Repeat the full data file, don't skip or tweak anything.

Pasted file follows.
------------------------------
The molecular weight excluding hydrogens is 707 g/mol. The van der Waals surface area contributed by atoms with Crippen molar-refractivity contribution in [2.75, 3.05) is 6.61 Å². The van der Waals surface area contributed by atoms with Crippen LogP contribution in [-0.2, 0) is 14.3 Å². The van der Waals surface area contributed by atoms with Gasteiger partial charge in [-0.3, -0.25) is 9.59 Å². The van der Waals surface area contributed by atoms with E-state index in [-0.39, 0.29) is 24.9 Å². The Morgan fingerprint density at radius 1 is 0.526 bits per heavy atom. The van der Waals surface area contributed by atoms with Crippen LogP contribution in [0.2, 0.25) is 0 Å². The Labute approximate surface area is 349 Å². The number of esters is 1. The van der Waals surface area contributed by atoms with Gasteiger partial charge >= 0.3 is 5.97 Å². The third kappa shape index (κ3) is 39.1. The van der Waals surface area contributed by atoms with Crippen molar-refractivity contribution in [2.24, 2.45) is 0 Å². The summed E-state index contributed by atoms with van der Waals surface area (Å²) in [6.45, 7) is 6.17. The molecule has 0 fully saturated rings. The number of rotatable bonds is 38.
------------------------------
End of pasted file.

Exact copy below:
The molecular weight excluding hydrogens is 707 g/mol. The van der Waals surface area contributed by atoms with Crippen molar-refractivity contribution in [2.75, 3.05) is 6.61 Å². The van der Waals surface area contributed by atoms with Crippen LogP contribution in [-0.2, 0) is 14.3 Å². The van der Waals surface area contributed by atoms with Gasteiger partial charge in [-0.3, -0.25) is 9.59 Å². The van der Waals surface area contributed by atoms with E-state index in [-0.39, 0.29) is 24.9 Å². The Morgan fingerprint density at radius 1 is 0.526 bits per heavy atom. The van der Waals surface area contributed by atoms with Crippen LogP contribution in [0.2, 0.25) is 0 Å². The Labute approximate surface area is 349 Å². The number of esters is 1. The van der Waals surface area contributed by atoms with Gasteiger partial charge >= 0.3 is 5.97 Å². The third kappa shape index (κ3) is 39.1. The van der Waals surface area contributed by atoms with Crippen molar-refractivity contribution in [2.24, 2.45) is 0 Å². The summed E-state index contributed by atoms with van der Waals surface area (Å²) in [6.45, 7) is 6.17. The molecule has 0 fully saturated rings. The number of rotatable bonds is 38.